By the narrowest of margins, Community Board 14 has given the go-ahead to a new synagogue on Avenue M.
At its September meeting, held at Edward R. Murrow High School, 1600 Avenue L, the board approved the variance that had been requested by Congregation Kol Torah at 2022 Avenue M, with 18 members voting in favor of the application, 10 members voting against it and six members abstaining. For the purposes of approvals, abstentions count as no votes.
At one point, indeed, it looked like the application would go down to defeat, with 17 members in favor of it, 10 against and seven abstaining. But, at that point, board member Lori Knipel changed her vote from abstention to yes. The board’s recommendation is advisory only. The final decision on the application will be made by the city’s Board of Standards and Appeals (BSA).
The synagogue proposes building a new facility on the site because they have outgrown their current premises, according to a statement of facts and findings submitted by attorney Richard Lobel to the board earlier this month.
“The congregation is currently renting space to hold services and classes in a building located at 2016 Avenue M, two lots west of the premises,” according to the statement. “However, the current facility is inadequate to satisfy the programmatic needs of the congregation and the growing membership of the congregation has created need for additional space.”
The variance was applied for, said Lobel in the statement, because the new synagogue would be considerably larger than what would be allowed as-of-right. It will cover a larger portion of the lot and have smaller front and side yards than what is required. It will have one parking space, considerably fewer than the 25 spaces required.
The board tends to approve enlargements of private homes up to 1.0 FAR in the portion of the board’s catchment area where the special permit process is in place. The proposed FAR for the new synagogue is 1.89.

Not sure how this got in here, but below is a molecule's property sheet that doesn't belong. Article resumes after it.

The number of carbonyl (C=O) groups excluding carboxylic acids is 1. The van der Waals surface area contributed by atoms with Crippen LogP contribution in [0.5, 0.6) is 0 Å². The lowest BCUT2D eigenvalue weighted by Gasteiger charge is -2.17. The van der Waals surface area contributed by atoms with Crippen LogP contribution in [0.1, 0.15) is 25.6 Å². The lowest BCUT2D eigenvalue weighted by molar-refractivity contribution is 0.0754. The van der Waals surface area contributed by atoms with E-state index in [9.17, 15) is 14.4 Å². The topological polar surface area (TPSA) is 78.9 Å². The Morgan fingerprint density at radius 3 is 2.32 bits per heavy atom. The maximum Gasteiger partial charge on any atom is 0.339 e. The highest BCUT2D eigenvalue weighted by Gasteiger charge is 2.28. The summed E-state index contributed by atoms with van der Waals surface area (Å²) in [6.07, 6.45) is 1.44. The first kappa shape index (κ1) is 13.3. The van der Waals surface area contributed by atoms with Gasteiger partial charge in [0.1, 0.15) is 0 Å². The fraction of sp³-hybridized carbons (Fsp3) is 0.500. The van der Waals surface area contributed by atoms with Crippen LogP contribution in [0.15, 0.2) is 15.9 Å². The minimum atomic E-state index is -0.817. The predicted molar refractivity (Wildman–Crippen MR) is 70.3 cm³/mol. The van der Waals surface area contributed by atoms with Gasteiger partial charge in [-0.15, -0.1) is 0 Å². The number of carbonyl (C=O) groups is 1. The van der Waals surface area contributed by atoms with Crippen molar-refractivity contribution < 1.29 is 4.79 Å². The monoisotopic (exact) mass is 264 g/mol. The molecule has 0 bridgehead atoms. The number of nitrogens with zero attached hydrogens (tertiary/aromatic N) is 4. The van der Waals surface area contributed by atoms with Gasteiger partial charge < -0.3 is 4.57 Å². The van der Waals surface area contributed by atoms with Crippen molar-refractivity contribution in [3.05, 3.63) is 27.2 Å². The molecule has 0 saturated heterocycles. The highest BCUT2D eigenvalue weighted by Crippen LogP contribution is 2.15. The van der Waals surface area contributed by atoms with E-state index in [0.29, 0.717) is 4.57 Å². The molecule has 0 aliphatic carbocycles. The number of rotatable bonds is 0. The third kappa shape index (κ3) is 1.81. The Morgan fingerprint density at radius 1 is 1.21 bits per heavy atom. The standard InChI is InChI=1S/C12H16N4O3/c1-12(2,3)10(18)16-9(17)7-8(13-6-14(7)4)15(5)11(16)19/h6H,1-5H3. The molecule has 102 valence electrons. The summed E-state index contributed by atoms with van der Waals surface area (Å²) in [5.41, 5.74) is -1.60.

FAR stands for Floor Area Ratio, which is a measure of a building’s bulk. The area where the synagogue is located is a low-rise, low-density residential district that is zoned R2, with a maximum as-of-right FAR for residential buildings of .5.
The motion approved by the board included a number of conditions that board Chairperson Alvin Berk said had been agreed to by the synagogue representatives who had previously attended a public hearing on the issue at the board office.
These conditions included a stipulation that “the kitchen in the basement be for warming only, not cooking,” that the open space in the cellar be “not for commercial use, but only for the purposes of the congregation,” and that the garage on the property be used “according to code.”
The stipulations grew out of comments made by an area resident at the public hearing, said Florence Valentino, a board member who had attended the public hearing and who voted against the variance. The resident, said Valentino, had said during the hearing that she was representing the people who live next door to the synagogue site.
One major issue, said Valentino, was the traffic congestion already plaguing the area.
“She said that she can’t get in and out of her driveway,” reported Valentino, adding, “Even though they are saying they are not going to have any weddings or events of that nature, she feels they are gong to have parties or receptions and catering, and she is concerned that some people will come there in cars.”
The issue of making sure that board stipulations are adhered to was brought up during the general board meeting by one member. “How can we police these recommendations?” Gary Schultze asked Berk.
“They are generally policed if there are complaints from the community,” Berk replied. “That’s the only way of knowing they were violated. We can intervene informally with the congregation. We have to take their commitment as having been made in good faith.”
The size of the completed synagogue was also a concern to board members, said Valentino.
With all the home expansion that has occurred in Midwood over the past several years, “People are starting to experience personally what they’re voting for,” Valentino noted. “They are looking out their window and seeing someone else’s window four feet away, so they are starting to understand the consequences of approving all of these large homes on small city lots.”
On the other side of the equation, there was also concern that the board respect the precedents it has set, Valentino added. “The problem in the board now is that, in the past, we voted to approve such things,” she noted. “We can’t look like we played favorites at one point.”